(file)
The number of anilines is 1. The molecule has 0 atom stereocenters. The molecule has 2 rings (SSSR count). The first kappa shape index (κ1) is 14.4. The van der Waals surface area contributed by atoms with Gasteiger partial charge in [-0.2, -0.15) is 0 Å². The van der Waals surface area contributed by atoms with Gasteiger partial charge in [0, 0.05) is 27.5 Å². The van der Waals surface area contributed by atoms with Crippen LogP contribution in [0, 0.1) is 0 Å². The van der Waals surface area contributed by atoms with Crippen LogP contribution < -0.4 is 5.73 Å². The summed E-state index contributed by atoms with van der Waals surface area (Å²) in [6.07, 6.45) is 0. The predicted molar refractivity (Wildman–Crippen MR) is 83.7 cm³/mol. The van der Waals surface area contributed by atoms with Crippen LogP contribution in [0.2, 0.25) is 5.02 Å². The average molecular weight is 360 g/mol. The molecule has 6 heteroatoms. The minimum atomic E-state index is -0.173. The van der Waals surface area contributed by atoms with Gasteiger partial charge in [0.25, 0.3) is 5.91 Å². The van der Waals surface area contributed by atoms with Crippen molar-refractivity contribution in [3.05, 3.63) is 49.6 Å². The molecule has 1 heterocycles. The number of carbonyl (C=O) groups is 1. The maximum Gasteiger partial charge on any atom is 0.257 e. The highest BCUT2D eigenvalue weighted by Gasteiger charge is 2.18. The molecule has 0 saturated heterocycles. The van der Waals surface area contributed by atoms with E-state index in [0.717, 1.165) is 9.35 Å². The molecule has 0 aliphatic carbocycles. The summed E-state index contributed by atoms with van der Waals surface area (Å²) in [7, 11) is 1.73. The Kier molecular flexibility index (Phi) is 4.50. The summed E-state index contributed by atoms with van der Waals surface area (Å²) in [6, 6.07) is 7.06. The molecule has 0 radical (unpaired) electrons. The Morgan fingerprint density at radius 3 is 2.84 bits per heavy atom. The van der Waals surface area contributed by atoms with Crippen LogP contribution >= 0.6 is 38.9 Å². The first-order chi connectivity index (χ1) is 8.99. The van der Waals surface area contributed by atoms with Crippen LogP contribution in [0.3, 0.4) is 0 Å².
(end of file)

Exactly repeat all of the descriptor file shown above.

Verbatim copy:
The number of anilines is 1. The molecule has 0 atom stereocenters. The molecule has 2 rings (SSSR count). The first kappa shape index (κ1) is 14.4. The van der Waals surface area contributed by atoms with Gasteiger partial charge in [-0.2, -0.15) is 0 Å². The van der Waals surface area contributed by atoms with Gasteiger partial charge in [0, 0.05) is 27.5 Å². The van der Waals surface area contributed by atoms with Crippen LogP contribution in [0, 0.1) is 0 Å². The van der Waals surface area contributed by atoms with Crippen LogP contribution < -0.4 is 5.73 Å². The summed E-state index contributed by atoms with van der Waals surface area (Å²) in [6.07, 6.45) is 0. The predicted molar refractivity (Wildman–Crippen MR) is 83.7 cm³/mol. The van der Waals surface area contributed by atoms with Crippen LogP contribution in [0.2, 0.25) is 5.02 Å². The average molecular weight is 360 g/mol. The molecule has 6 heteroatoms. The minimum atomic E-state index is -0.173. The van der Waals surface area contributed by atoms with Gasteiger partial charge in [0.25, 0.3) is 5.91 Å². The van der Waals surface area contributed by atoms with Crippen molar-refractivity contribution in [3.05, 3.63) is 49.6 Å². The molecule has 1 heterocycles. The number of carbonyl (C=O) groups is 1. The maximum Gasteiger partial charge on any atom is 0.257 e. The highest BCUT2D eigenvalue weighted by Gasteiger charge is 2.18. The molecule has 0 saturated heterocycles. The van der Waals surface area contributed by atoms with E-state index in [0.717, 1.165) is 9.35 Å². The molecule has 0 aliphatic carbocycles. The summed E-state index contributed by atoms with van der Waals surface area (Å²) in [7, 11) is 1.73. The Kier molecular flexibility index (Phi) is 4.50. The summed E-state index contributed by atoms with van der Waals surface area (Å²) in [6, 6.07) is 7.06. The molecule has 0 radical (unpaired) electrons. The Morgan fingerprint density at radius 3 is 2.84 bits per heavy atom. The van der Waals surface area contributed by atoms with Crippen LogP contribution >= 0.6 is 38.9 Å². The first-order chi connectivity index (χ1) is 8.99. The van der Waals surface area contributed by atoms with Crippen LogP contribution in [0.3, 0.4) is 0 Å².